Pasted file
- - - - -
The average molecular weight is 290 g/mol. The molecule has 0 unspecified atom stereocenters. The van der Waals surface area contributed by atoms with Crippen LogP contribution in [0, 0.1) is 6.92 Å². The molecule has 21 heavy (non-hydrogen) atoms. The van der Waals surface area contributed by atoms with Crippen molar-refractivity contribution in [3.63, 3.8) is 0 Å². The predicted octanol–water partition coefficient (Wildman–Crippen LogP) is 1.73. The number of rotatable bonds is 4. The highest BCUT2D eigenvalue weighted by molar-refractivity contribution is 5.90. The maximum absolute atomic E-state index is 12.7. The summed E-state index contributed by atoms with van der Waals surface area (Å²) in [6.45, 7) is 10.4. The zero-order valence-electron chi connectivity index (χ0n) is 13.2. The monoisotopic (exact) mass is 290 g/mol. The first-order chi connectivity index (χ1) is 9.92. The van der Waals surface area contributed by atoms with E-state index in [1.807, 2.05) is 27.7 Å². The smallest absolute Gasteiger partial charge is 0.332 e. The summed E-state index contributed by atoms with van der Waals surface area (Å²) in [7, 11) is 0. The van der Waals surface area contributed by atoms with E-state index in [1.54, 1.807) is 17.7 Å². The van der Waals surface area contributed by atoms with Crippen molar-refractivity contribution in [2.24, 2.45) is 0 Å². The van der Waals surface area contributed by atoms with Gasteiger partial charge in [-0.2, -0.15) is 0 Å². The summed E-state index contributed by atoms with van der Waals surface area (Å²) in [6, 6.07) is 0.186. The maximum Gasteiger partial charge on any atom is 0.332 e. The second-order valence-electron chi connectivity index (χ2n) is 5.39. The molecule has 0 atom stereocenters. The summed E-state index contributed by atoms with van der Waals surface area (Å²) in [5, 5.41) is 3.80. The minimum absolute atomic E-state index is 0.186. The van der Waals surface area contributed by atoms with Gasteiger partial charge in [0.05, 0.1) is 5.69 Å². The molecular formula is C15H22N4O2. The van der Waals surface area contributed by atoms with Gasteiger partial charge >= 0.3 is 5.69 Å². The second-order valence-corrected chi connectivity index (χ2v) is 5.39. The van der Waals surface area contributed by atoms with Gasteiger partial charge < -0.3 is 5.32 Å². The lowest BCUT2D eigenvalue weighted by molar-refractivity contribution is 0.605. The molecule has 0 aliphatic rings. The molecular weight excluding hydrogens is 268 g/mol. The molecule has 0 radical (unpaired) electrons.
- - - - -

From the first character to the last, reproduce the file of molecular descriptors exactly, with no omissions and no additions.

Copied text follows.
The average molecular weight is 290 g/mol. The molecule has 0 unspecified atom stereocenters. The van der Waals surface area contributed by atoms with Crippen LogP contribution in [0, 0.1) is 6.92 Å². The molecule has 21 heavy (non-hydrogen) atoms. The van der Waals surface area contributed by atoms with Crippen molar-refractivity contribution in [3.63, 3.8) is 0 Å². The predicted octanol–water partition coefficient (Wildman–Crippen LogP) is 1.73. The number of rotatable bonds is 4. The highest BCUT2D eigenvalue weighted by molar-refractivity contribution is 5.90. The maximum absolute atomic E-state index is 12.7. The summed E-state index contributed by atoms with van der Waals surface area (Å²) in [6.45, 7) is 10.4. The zero-order valence-electron chi connectivity index (χ0n) is 13.2. The monoisotopic (exact) mass is 290 g/mol. The first-order chi connectivity index (χ1) is 9.92. The van der Waals surface area contributed by atoms with E-state index in [1.807, 2.05) is 27.7 Å². The smallest absolute Gasteiger partial charge is 0.332 e. The summed E-state index contributed by atoms with van der Waals surface area (Å²) in [7, 11) is 0. The van der Waals surface area contributed by atoms with E-state index in [1.54, 1.807) is 17.7 Å². The van der Waals surface area contributed by atoms with Crippen molar-refractivity contribution in [2.24, 2.45) is 0 Å². The van der Waals surface area contributed by atoms with Gasteiger partial charge in [-0.2, -0.15) is 0 Å². The summed E-state index contributed by atoms with van der Waals surface area (Å²) in [6, 6.07) is 0.186. The maximum Gasteiger partial charge on any atom is 0.332 e. The second-order valence-electron chi connectivity index (χ2n) is 5.39. The molecule has 0 atom stereocenters. The summed E-state index contributed by atoms with van der Waals surface area (Å²) in [5, 5.41) is 3.80. The minimum absolute atomic E-state index is 0.186. The van der Waals surface area contributed by atoms with Gasteiger partial charge in [0.05, 0.1) is 5.69 Å². The molecular formula is C15H22N4O2. The van der Waals surface area contributed by atoms with Gasteiger partial charge >= 0.3 is 5.69 Å². The second-order valence-corrected chi connectivity index (χ2v) is 5.39. The van der Waals surface area contributed by atoms with Gasteiger partial charge < -0.3 is 5.32 Å². The lowest BCUT2D eigenvalue weighted by molar-refractivity contribution is 0.605. The molecule has 0 aliphatic rings. The molecular weight excluding hydrogens is 268 g/mol. The molecule has 0 radical (unpaired) electrons.